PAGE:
On the Jazz paper cup design, I just had to let you know that my high school graduating class of 1972 chose that turquoise-blue and purple as our colors.

  2. Daniel Greene

    More spacious and with more options to explore outside than my accommodation in Antarctica, Not sure what the problem is.

  3. Nishant Mathure

    Looking at the jazzy cup design makes me wonder if Gina Ekiss is left-handed….
    The strokes in the design seem difficult for me (a right handed person) to recreate!

  4. Michael Schultz

    Roman misunderstood the term “subway” to mean underground trains, which would have been incredibly inefficient for the short distances involved. It’s obvious that the “subway” was just and underground pedestrian tunnel. Besides the conventional contemporary meaning of the word, part of the confusion probably stemmed from the story reference to “move books at high speed,” but this was most likely done with carts.

  5. that the record label lost money on blue monday isn’t correct–they just made VERY little. and the label quickly altered subsequent pressings to recoup costs more quickly. any record collector pretty much knows this story and has seen the iterations. the iterations are actually as much a part of the story, too.
    you can find this info lots of places, but i will link you to the discogs listing as just one example.

  6. Cal C

    Are there ANY building codes in USA / California? It’s easy to see that building is a death trap in a fire. Look at length of the exit paths from the central rooms to the stairwells. Then imagine the crowd of students trying to access a stairwell – but there are doors on both sides of the top landing, so opening a door pushes into people already on the stairs and coming into the stairwell on the other side. This design wouldn’t get approved in Australia. Oh, and habitable rooms (ie ones people use) have to have natural light, openable windows and natural ventilation in Oz too. Also, the complete lack of consideration for disabled. Will they miraculously carry their wheelchairs down the stairs in a fire? Can they even access the building at all?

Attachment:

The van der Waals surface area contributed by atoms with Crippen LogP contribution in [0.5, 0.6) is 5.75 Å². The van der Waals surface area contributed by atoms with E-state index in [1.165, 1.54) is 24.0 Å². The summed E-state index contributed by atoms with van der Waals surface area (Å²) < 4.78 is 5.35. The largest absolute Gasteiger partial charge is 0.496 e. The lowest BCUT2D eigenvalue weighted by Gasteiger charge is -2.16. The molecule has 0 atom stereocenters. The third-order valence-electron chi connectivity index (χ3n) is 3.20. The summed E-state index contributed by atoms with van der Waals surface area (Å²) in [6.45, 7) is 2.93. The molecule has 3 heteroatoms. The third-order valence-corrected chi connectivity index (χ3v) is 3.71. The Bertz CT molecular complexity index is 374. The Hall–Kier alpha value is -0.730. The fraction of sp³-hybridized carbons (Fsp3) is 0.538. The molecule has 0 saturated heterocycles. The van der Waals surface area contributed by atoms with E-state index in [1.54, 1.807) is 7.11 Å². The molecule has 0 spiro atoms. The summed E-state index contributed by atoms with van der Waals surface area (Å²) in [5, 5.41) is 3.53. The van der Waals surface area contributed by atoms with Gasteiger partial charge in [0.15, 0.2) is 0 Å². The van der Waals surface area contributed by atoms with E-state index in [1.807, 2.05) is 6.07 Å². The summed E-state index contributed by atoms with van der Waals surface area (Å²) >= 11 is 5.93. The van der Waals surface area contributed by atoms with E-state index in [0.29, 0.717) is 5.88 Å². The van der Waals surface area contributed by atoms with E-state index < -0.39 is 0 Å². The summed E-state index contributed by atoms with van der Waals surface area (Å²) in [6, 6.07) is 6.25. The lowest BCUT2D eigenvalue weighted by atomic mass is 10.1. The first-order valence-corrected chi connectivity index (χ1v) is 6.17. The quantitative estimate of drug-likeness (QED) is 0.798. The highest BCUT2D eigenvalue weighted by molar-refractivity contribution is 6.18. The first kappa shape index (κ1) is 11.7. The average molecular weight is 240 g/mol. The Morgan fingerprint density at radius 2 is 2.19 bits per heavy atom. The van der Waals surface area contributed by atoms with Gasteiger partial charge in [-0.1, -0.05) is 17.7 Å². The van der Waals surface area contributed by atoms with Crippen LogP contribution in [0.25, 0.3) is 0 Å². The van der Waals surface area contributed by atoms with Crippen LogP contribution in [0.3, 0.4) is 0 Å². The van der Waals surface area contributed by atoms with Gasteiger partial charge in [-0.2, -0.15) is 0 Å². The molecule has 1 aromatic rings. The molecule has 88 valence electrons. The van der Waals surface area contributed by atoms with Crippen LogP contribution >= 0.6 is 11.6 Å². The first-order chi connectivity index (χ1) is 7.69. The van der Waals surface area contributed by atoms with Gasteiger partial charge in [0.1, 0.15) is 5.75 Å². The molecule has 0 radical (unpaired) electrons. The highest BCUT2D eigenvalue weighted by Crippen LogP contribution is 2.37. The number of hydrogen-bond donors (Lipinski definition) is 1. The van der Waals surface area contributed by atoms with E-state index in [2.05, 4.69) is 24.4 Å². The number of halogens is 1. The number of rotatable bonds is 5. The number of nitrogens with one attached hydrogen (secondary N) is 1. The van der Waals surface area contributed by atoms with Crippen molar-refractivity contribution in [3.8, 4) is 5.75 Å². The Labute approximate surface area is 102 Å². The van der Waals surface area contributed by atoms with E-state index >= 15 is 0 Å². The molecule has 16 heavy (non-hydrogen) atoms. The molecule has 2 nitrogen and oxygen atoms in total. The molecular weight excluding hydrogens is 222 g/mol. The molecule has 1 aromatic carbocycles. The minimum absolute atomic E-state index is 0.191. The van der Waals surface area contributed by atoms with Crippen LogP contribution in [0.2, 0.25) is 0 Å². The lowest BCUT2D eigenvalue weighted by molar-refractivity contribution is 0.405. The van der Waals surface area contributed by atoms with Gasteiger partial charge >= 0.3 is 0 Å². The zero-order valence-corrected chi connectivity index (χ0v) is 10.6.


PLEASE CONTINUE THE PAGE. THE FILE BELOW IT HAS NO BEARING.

7. I was surprised by the assertions about the 12-inch recording being the “most popular 12-inch of all time.” Maybe I misunderstood and it was said it was the most popular 12-inch “single,” or something like that. But having thrived through that era I can confidently say that neither I nor anyone I’ve checked with has any idea about “Blue Monday.” No one I know has ever heard of it or recognizes it. And saying it was the most popular…let’s say, 12-inch single…is like saying, well, like saying something that very very few people have ever heard of is the most popular thing in its class.

    Oh, and I love the podcast…other than this one.

    And although I’ve been in hundreds of coffee shops, I don’t think I’ve ever seen the “jazz cup.” Maybe I need to get out more.

  8. Shad Rogers

    When listening to the Jazz design segment I got excited when you mentioned my home town where Imperial cup was located. Imperial cup was in Kenton Ohio, not Canton. This is a common mixup sadly. The company is now named International paper. Great program though.

  9. Andre

    I’d love to hear a 1.2 version about the dorm, particularly the comparison to jails. There are actually minimum size requirements per state for single and double cells. And access to light and air. Lately, some of the larger jail systems (LA, Wayne, Cook County and NYC) are undergoing a reform with ew buildings. Recommendation and requirements reach the level of access to daylight and views (i.e. a window in the cell not just a view from the cell through a room to another window).
    As a justice architect, I’d also love to see a crossover with Earhustle about jail and prison buildings. But that’s a whole new level of niche nerdiness.